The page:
is true, and this is because a statement the truth of which they both imply (namely, that Caesar is a number) is false.

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Speaking English, I would say that "Caesar is not a prime number" doesn't imply that Caesar is a number. In the same way that "I am not a fat slob" doesn't imply that I'm a slob. However, saying "I am not a fat slob" may indeed be to concede that I'm a slob. So I think the basic semantics of the sentence are in dispute here between Carnap and the questioner, before we even get to assessing what implication the semantics have on the meaningfulness of the sentence. –  Steve Jessop Jun 10 at 10:50
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NO The famous Russell's example regards a definite description. "The present king of France is bald" must be formalized as "exists x such that (King of France(x) and bald(x))". Thus the negation of the above is: "does not exists x such that (King of France(x) and bald(x))" wich is "for all x (not King of France(x) or not bald(x))" which is perfectly true when, as in present time, there is no King of France. In Carnap's example, we assume that "Caesar" is a name and not a description; thus, if we assume that it is "syntactically" correct (i.e.it does not violate types restrictions)... –  Mauro ALLEGRANZA Jun 10 at 12:38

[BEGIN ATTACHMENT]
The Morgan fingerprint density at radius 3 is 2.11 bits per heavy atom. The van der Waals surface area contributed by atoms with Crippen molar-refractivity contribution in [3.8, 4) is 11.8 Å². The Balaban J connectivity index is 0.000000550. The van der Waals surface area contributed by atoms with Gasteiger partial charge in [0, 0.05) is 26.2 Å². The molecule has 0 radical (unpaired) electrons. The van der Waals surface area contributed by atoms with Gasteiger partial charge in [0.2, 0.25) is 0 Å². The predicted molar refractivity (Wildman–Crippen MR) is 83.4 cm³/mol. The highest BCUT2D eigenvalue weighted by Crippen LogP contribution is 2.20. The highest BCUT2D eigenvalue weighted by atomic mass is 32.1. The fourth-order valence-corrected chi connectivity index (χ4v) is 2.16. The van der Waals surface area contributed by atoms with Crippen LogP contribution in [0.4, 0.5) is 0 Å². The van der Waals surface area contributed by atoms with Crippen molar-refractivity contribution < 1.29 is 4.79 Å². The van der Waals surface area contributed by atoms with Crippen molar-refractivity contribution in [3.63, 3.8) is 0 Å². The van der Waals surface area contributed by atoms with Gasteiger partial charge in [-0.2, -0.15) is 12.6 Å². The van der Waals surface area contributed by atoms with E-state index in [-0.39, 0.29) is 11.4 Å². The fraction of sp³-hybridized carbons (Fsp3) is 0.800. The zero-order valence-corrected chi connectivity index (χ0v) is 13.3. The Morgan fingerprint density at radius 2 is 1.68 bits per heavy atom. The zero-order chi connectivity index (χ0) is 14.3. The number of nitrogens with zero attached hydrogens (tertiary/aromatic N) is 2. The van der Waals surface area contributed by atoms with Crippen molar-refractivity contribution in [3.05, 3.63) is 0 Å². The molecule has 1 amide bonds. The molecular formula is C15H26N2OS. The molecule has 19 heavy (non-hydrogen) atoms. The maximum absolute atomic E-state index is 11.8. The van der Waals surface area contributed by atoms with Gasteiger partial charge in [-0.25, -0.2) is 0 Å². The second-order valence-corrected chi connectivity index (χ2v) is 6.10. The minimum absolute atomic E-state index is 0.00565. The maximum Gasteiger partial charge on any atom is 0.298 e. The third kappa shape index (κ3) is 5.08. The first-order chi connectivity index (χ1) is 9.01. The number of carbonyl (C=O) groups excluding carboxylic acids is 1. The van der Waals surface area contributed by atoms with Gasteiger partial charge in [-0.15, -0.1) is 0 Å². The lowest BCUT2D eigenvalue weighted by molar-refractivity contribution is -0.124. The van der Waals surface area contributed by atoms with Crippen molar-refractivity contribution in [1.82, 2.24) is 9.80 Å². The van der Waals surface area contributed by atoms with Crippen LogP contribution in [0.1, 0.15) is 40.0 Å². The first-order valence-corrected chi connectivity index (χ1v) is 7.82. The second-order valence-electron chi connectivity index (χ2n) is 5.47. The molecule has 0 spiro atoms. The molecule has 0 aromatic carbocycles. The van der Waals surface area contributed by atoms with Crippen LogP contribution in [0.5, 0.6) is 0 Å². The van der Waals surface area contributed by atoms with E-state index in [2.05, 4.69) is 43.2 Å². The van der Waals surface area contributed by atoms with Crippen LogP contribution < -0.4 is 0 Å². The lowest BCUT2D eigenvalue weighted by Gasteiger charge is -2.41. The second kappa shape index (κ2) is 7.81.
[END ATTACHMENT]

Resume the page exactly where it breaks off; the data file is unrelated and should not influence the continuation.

... to "speak of" Roman consuls and numbers in the same "discourse" we are allowed to ask if Caesar is a prime, exactly as to ask if 4 is a prime. Carnap's argument is aimed at "excluding" meaningful contexts where we "predicate" the same properties of "kinds" of entities so different as numbers and Roman consuls. –  Mauro ALLEGRANZA Jun 10 at 12:41
    
@Steve Jessop: this was discussed in class. Indeed, it was argued that "Caesar is not a prime number" could in fact be uttered, but only with a special stress on 'not' to indicate that a special kind of negation was going on. –  reinierpost Jun 10 at 13:51
    
@ Mauro ALLEGRANZA: Yes, and I think the professor who explained this to me would agree with you, but this depends on their distinction between definite descriptions and names, which I don't really believe in. –  reinierpost Jun 10 at 13:55
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Simply put, the sentence syntax is correct, but because the syntax is correct, does not make the statement true. Noun, verb, direct object. But Caesar is a person - Caesar is not a prime number. People are people, people are not prime numbers.

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The OP's question is not why the statement isn't true, but why - according to Carnap - it is not false. –  DBK Jun 11 at 15:09